Nice’s municipal police chief has described how his officers confronted and shot the knifeman who killed three people in the Notre-Dame basilica on Thursday.
Local officers have been praised for their quick reaction in confronting 21-year-old Tunisian man Brahim Aouissaoui who had entered the church around 8.29am.
The attack lasted 28 minutes and left three people dead – a 60-year-old woman who was almost decapitated, a 55-year-old man who was the church sexton, and a 44-year-old woman who was critically injured and died of her wounds. Officers at the scene described it as a “vision of horror”.
Richard Gianotti, the Nice municipal police chief, said six of his officers were inside the basilica “quasi instantly” after the alarm was raised.
A police patrol was passing the basilica at the time and was approached by a person who came out of the church saying someone had been “seriously stabbed”, he said. The patrol was quickly joined by reinforcements. One team went in through the main entrance and a second entered via the sacristy door.
“Those that went in the main entrance saw the 60-year-old woman who was stabbed on the ground, those who went into the sacristy came immediately across the man who was holding a knife,” Gianotti told BFMTV.
“He had just killed three people, he was shouting ‘Allahu Akbar’. One officer shot but missed him. It was done in legitimate defence.
“The man continued to advance and a second police officer shot at him and brought him down, neutralised him.”
Gianotti said only two officers used their guns, and they had shot around 10 times.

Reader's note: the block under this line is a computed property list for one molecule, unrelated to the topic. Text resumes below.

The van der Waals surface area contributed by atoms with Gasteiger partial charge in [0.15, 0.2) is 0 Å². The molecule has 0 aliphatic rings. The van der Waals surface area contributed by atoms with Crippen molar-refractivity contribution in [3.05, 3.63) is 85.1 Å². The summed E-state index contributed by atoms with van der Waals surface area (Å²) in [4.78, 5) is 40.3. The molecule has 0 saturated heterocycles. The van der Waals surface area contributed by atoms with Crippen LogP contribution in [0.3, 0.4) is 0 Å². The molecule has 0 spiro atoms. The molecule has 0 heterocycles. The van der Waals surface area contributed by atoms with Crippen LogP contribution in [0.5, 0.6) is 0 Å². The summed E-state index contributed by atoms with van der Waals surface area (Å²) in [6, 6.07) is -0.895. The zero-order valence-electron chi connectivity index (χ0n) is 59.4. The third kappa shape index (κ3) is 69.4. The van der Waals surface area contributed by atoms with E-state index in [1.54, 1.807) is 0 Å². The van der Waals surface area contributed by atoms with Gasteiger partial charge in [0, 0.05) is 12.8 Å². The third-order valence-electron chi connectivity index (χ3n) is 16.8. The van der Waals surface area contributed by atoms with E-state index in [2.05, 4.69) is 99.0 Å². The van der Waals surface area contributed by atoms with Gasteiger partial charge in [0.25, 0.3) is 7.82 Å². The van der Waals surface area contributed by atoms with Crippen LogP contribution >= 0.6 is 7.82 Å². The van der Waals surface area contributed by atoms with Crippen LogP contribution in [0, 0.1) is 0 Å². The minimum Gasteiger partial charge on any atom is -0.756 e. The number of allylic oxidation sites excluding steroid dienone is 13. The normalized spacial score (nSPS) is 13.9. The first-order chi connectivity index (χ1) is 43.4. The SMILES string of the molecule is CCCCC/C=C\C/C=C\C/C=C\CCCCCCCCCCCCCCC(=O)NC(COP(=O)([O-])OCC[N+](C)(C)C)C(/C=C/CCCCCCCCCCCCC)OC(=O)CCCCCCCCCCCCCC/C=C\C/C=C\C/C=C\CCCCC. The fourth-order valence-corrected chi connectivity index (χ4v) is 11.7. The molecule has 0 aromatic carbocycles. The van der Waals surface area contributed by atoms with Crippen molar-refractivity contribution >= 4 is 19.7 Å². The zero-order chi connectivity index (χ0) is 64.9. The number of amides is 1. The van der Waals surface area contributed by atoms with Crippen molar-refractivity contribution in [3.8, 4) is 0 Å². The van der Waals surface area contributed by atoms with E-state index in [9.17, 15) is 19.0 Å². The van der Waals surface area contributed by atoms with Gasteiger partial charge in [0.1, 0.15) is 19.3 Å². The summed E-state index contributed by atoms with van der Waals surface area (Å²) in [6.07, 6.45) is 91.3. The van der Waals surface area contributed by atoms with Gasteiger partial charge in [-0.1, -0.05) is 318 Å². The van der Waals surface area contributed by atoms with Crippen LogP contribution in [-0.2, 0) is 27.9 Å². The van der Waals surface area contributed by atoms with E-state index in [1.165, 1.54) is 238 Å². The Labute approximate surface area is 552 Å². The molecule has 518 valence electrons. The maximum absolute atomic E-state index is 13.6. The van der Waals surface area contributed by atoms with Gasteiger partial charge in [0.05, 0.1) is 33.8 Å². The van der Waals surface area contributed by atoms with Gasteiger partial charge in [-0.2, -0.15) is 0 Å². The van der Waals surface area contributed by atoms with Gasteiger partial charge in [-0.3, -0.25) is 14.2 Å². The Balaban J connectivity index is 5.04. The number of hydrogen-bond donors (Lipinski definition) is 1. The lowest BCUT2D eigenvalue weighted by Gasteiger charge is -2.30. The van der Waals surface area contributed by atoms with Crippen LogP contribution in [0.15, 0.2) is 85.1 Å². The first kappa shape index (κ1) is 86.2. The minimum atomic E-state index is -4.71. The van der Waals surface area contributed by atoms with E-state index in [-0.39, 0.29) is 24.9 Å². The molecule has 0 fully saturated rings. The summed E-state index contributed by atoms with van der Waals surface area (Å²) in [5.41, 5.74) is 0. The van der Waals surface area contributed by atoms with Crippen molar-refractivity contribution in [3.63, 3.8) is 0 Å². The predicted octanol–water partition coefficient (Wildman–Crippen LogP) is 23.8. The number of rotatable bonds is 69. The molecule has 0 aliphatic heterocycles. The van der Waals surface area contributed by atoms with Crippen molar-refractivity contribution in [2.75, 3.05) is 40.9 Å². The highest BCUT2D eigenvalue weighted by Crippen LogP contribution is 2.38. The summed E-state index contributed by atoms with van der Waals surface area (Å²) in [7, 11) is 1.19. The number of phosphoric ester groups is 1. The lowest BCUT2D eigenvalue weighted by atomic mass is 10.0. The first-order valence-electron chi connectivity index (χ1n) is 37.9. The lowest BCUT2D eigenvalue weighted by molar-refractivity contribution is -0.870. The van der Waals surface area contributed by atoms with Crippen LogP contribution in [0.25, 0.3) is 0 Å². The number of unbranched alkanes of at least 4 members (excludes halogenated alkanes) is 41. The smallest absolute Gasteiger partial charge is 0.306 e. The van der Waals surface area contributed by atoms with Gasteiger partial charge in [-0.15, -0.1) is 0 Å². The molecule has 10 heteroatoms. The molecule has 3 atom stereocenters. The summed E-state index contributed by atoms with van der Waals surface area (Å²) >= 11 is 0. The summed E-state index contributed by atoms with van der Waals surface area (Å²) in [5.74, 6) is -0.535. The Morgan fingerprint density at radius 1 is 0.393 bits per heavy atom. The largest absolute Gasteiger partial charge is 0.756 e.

“He was neutralised on the ground. The only words he pronounced were Allahu Akbar.”
Gianotte said at the time his officers had no idea if the attacker was wearing a suicide vest or had an accomplice.
“We checked him on the ground, he was not wearing a vest. Rapidly a second municipal police team arrived with a national police team.
“It’s hard to imagine but it happened very quickly, in three or four minutes,” the police chief said.
The French president, Emmanuel Macron, was among those who acknowledged the bravery of the local police, who went in to confront the assailant rather than wait for national police or any specialist intervention unit.
“When they entered [the basilica] they were going into the unknown. They took measure of the situation and the legal framework of such an intervention … it was a situation of legitimate defence, and they knew they could fire their weapons,” Gianotte said.
“They saved lives by being at the scene quasi instantly,” he said.
Nice police were well-equipped with bulletproof vests, the means to fire rubber bullets, and semi-automatic 9mm Glock pistols with 15 bullets, he said.